"The price will be higher," Greene said, "but the owner can say, 'Give me the worst case as a guaranteed maximum price,' knowing he will only pay (a lesser) cost." With a knowledgeable contractor at their side, owners can even gain valuable insight regarding whether to move forward with the project at all.
In addition, Lesser said cost-plus contracts come in handy when — because of potential deadlines with permits or financing — the project needs to get underway immediately without a full set of plans and specifications. "If there's a rush to get something done, it's the only feasible way to go," he said.
Potential downsides to the cost-plus approach
Of course, there are drawbacks to any type of contract, and the cost-plus relationship is no exception. For owners, there is the danger of out-of-control spending if they don't have knowledgeable staff to monitor construction. For contractors, the potential negatives include the interference of an owner who doesn't understand the construction process and the possibility of that person taking a peek into their books with an uneducated eye.
"For the unsophisticated owner, (a cost-plus contract) can be a disaster," Lesser said. "If the owner doesn't have the staff to view every sheet of paper, he's going to get killed." Lesser added that the cost-plus concept can yield positive results for the owner, particularly if the owner was involved in negotiating subcontractor or other prices.
Lesser emphasized that one contract item the owner needs to pay special attention to is audit rights. A standard American Institute of Architects cost-plus contract establishes that the contractor has a fiduciary duty and that the owner has some rights of audit, Lesser said.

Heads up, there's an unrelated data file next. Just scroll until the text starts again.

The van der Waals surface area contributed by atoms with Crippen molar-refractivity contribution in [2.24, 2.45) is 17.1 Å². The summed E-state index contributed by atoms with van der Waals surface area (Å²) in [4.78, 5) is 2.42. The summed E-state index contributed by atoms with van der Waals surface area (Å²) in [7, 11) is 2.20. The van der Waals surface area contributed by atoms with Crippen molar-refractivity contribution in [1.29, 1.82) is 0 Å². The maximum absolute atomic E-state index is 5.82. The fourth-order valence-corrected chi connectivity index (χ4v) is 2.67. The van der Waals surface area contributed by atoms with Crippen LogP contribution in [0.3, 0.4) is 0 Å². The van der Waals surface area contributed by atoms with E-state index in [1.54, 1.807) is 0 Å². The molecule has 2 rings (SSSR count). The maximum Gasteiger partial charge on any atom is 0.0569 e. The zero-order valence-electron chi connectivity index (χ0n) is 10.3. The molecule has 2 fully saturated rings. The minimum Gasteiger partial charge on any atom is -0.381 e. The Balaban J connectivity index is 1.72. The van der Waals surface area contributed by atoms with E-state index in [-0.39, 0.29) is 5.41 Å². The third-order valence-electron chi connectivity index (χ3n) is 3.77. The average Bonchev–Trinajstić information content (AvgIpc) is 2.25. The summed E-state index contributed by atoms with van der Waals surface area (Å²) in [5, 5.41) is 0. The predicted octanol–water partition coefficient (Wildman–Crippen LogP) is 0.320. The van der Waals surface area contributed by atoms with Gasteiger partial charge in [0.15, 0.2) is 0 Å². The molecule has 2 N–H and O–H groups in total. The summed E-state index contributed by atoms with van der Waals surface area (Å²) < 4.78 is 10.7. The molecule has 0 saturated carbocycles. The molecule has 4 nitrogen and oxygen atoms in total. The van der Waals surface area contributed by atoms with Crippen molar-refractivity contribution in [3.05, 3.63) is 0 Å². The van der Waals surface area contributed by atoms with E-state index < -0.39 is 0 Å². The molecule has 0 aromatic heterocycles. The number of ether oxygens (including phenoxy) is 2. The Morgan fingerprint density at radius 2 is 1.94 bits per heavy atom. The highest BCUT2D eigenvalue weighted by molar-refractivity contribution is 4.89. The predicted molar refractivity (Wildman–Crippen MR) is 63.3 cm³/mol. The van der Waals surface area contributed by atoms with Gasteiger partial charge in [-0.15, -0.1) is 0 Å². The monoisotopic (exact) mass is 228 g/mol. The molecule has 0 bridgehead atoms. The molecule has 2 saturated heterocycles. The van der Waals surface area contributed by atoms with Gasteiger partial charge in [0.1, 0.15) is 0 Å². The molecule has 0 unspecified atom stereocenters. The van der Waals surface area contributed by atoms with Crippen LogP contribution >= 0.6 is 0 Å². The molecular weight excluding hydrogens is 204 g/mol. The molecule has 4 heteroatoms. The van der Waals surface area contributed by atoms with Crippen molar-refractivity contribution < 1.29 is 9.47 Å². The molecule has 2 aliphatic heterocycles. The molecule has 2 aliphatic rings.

An owner needs to expand those contractual rights because sometimes even the threat of an audit might be enough to keep the contractor and subs on the straight and narrow. A smart and reasonable owner, Lesser said, will hire someone knowledgeable about construction to handle the project and its accompanying paperwork.
The owner of a one-time or first commercial project might think that because they built their own house and dealt with an architect in the past, they can achieve the same results in an office building or some other nonresidential endeavor. "They think it all should be logical," Lesser said.
And a savvy owner, or at least owner's representative, benefits the contractor as well, according to Anthony Sierra, president of construction company JP Sierra in Tampa, FL. "A novice owner can complicate the job very easily," he said. In the worst-case scenario, someone who is as aggressive in questioning the contractors, subcontractors and vendors about expenditures and methods when they are inexperienced can "create a war" on the job site with contractors feeling harassed, Sierra said.
How to create a 'beneficial process'
Sierra said the solution is for the owner and contractor to pitch in and split the cost for a neutral third party to review billings, track costs and make sure the job runs smoothly. "Any other way, and there's too many places on the owner's side where he can beat you up, and the general contractor can inflate his costs as well," Sierra said.
Lesser added that a cost-plus contract in which the owner and contractor work together in the "spirit of collaboration" is always the best-case scenario. Parties that are able to enter into an agreement, sit at the table together, negotiate with subs, conduct value engineering and then split savings can enjoy a "very beneficial process," he said.